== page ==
There are companies where people walk by trash on the floor in the office, leaving it for someone else to pick it up, and there are companies where people in the office lean down to pick up the trash they see, as they would at home. We try hard to be the latter, a company where everyone feels a sense of responsibility to do the right thing to help the company at every juncture.

We try to create the sense of ownership so that this behavior comes naturally. Our goal is to inspire people more than manage them. We trust our teams to do what they think is best for Netflix — giving them lots of freedom, power, and information in support of their decisions. In turn, this generates a sense of responsibility and self-discipline that drives us to do great work that benefits the company.

We believe that people thrive on being trusted, on freedom, and on being able to make a difference.

So we foster freedom and empowerment wherever we can. In many organizations, there is an unhealthy emphasis on process and not much freedom. Specifically, many organizations have freedom and responsibility when they are small. Everyone knows each other, and everyone picks up the trash. As they grow, however, the business gets more complex, and sometimes the average talent and passion level goes down.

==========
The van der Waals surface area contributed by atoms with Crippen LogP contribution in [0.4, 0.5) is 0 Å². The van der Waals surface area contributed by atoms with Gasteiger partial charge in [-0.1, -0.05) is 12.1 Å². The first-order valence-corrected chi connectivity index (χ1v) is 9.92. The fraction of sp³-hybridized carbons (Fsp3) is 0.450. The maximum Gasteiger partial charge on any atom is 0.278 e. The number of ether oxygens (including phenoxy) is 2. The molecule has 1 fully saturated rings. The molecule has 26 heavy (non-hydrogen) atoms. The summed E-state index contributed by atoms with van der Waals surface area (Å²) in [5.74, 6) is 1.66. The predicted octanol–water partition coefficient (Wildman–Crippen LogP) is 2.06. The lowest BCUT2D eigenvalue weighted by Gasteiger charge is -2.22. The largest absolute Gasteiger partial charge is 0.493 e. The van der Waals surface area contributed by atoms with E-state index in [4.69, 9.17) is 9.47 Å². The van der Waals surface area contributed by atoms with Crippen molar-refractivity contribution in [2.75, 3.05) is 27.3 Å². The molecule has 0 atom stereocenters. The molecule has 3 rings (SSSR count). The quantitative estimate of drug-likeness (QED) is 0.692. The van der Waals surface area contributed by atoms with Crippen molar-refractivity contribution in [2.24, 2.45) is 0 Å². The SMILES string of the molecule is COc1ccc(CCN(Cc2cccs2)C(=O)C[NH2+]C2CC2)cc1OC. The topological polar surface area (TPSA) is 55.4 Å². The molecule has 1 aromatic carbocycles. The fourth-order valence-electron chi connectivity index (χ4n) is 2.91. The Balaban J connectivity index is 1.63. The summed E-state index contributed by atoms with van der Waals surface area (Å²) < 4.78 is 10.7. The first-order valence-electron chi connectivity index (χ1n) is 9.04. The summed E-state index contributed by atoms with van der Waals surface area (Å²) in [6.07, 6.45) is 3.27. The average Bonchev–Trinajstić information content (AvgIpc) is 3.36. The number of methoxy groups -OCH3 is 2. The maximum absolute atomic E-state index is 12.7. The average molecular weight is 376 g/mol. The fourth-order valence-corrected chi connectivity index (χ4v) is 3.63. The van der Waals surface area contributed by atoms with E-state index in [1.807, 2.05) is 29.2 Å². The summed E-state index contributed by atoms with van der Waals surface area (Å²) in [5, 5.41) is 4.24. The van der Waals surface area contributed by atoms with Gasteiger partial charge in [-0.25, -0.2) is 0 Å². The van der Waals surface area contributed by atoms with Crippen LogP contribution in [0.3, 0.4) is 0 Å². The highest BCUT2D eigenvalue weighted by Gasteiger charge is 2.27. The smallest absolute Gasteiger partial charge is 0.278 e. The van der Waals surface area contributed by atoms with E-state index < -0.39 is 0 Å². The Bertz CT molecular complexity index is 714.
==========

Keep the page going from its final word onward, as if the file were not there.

As rules and procedures proliferate, the value system evolves into rule following i. If this standard management approach is done well, then the company becomes very efficient at its business model — the system is dummy-proofed, and creative thinkers are told to stop questioning the status quo. This kind of organization is very specialized and well adapted to its business model. Eventually, however, over 10 to years, the business model inevitably has to change, and most of these companies are unable to adapt.

To avoid the rigidity of over-specialization, and avoid the chaos of growth, while retaining freedom, we work to have as simple a business as we can given our growth ambitions, and to keep employee excellence rising. We work to have a company of self-disciplined people who discover and fix issues without being told to do so.

We are dedicated to increasing employee freedom 3 to fight the python of process. Some examples of how we operate with unusual amounts of freedom are:.

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You might think that such freedom would lead to chaos. Most people understand the benefits of wearing clothes at work. There are a few important exceptions to our anti-rules pro-freedom philosophy. We are strict about ethical issues and safety issues. Harassment of employees or trading on insider information are zero tolerance issues, for example.

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Transferring large amounts of cash from our company bank accounts has strict controls. But these are edge cases. In general, freedom and rapid recovery is better than trying to prevent error. We are in a creative business, not a safety-critical business.